They help some of the most vulnerable people in our society: children, the homeless and the marginalized. Edmontonians who champion human rights were honoured Sunday at a special ceremony.
For the past 10 years, the John Humphrey Centre for Peace and Human Rights Awards have been honouring Edmontonians who go above and beyond when it comes to helping out their fellow citizens.
“This is a day that we do every year to commemorate the International Human Rights Day and to recognize the people that work endlessly in our community and now across the province to advance human rights,” Organizer Renee Vaugeois said.
The event coincided with International Human Rights Day on Dec. 10, and also acted as a platform to discuss the work that still needs to be done.
“I know from experience that it’s a very thankless job in many respects,” Vaugeois said. “I know there’s been times in my life I wanted to give up. I’ve had awards given to me and that gave me that strength and resolve to keep going and to know that people are paying attention.”
“I feel that people who defend human rights, often do it at a cost,” she said. “A lot of the champions that were here today do it on their own time, free time, volunteer — so it’s really critical that they have that opportunity to be recognized and acknowledged.”
Robert Lee, a children’s advocate was honoured with the Gerald L. Gall Award Sunday for his work across the province.
“The more I did, the more problems that I saw,” Lee said.
The lawyer has represented victims of sexual abuse who he felt were not being treated fairly by the legal system.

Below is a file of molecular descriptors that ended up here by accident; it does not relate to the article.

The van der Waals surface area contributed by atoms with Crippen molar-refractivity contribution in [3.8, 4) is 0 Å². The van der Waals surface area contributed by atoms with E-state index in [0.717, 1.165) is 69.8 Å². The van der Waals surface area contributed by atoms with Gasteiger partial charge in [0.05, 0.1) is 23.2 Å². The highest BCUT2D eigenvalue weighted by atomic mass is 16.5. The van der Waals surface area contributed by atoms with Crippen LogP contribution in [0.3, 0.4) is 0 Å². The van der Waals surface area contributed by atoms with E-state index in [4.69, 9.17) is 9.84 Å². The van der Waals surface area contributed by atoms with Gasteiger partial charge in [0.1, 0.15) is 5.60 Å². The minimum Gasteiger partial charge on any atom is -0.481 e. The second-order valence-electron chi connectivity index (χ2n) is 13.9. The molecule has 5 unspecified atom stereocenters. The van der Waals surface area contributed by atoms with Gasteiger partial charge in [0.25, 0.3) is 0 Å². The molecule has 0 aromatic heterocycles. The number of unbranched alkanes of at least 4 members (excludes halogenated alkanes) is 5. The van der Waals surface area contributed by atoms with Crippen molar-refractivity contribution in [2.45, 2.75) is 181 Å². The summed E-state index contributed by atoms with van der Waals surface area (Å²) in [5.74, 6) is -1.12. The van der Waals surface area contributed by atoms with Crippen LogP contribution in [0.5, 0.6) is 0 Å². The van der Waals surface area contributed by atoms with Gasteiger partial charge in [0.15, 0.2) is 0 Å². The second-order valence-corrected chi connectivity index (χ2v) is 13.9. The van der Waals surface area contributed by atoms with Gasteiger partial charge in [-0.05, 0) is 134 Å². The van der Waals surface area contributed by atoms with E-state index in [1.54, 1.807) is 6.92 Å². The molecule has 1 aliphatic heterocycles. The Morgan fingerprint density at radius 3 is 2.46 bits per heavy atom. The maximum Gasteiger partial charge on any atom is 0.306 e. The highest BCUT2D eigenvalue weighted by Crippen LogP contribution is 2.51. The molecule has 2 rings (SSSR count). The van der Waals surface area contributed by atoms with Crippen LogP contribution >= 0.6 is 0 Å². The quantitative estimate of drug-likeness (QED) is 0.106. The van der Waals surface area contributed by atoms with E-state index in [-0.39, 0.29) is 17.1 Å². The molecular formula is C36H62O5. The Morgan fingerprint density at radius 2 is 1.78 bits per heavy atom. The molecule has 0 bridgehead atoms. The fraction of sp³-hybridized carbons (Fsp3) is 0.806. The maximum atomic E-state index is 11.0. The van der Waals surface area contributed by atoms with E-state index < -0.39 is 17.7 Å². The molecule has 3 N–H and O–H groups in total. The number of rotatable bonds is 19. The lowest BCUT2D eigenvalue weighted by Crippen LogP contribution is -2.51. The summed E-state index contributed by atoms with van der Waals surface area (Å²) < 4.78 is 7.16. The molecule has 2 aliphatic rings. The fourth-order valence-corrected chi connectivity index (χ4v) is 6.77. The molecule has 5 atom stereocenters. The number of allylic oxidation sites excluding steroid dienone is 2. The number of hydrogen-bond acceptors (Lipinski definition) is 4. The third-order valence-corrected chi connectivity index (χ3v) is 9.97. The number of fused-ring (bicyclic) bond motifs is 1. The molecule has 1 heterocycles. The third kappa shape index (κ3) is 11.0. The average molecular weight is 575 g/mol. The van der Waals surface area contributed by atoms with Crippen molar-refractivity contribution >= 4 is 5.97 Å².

“Right now, there’s a little more failure than success in the work that I do. Because it is so challenging, in a way I feel that I’m not worthy of it yet. I hope to help the people that I’m representing- and I’m not there yet,” he added.
Paula Kirman, recipient of the Human Rights Champion Award, said she was proud to be recognized.
“For my work to be recognized in this way, I feel that its given the last 11 years legitimacy, and it makes me look forward to doing even more in the future.”
Organizers said there are still many issues to overcome.
“The fact that we’re still not building homes and buildings to be accessible for people with disabilities; that we’re having hate propaganda across the province and across the country,” Vaugeois said.
“In relation to Islamophobia and the culture of fear that we’re living in now. Our Indigenous communities, our Indigenous children which are a huge representation in care and in the justice system and the barriers that they face as well as other minorities face in terms of accessing real justice,” Vaugeois went on to say.
“There’s so many issues in our country — things that people think are ‘over there’ problems.”
Vaugeois said there are ways everyone can be a champion for human rights.
“For the average person, the power of being a witness to human rights issues can be a huge step,” she said.
“We find, for example, people who maybe don’t have somebody to go to the doctor’s office with them, be a witness in the that process, somebody to go through a police complaint process. A lot of people are too afraid to go through processes, but if they have somebody walk along side them — it gives it all the more power — so to engage in human rights can be as simple as that.”
“It’s also about just being free and open to having conversations, being willing to challenge your ideas. I think the political discourse around humans rights needs to increase.”
Other recipients of the 2016 Human Rights Champion include: Kristina De Guzman, Roy Pogorzelski and Ruth Adria.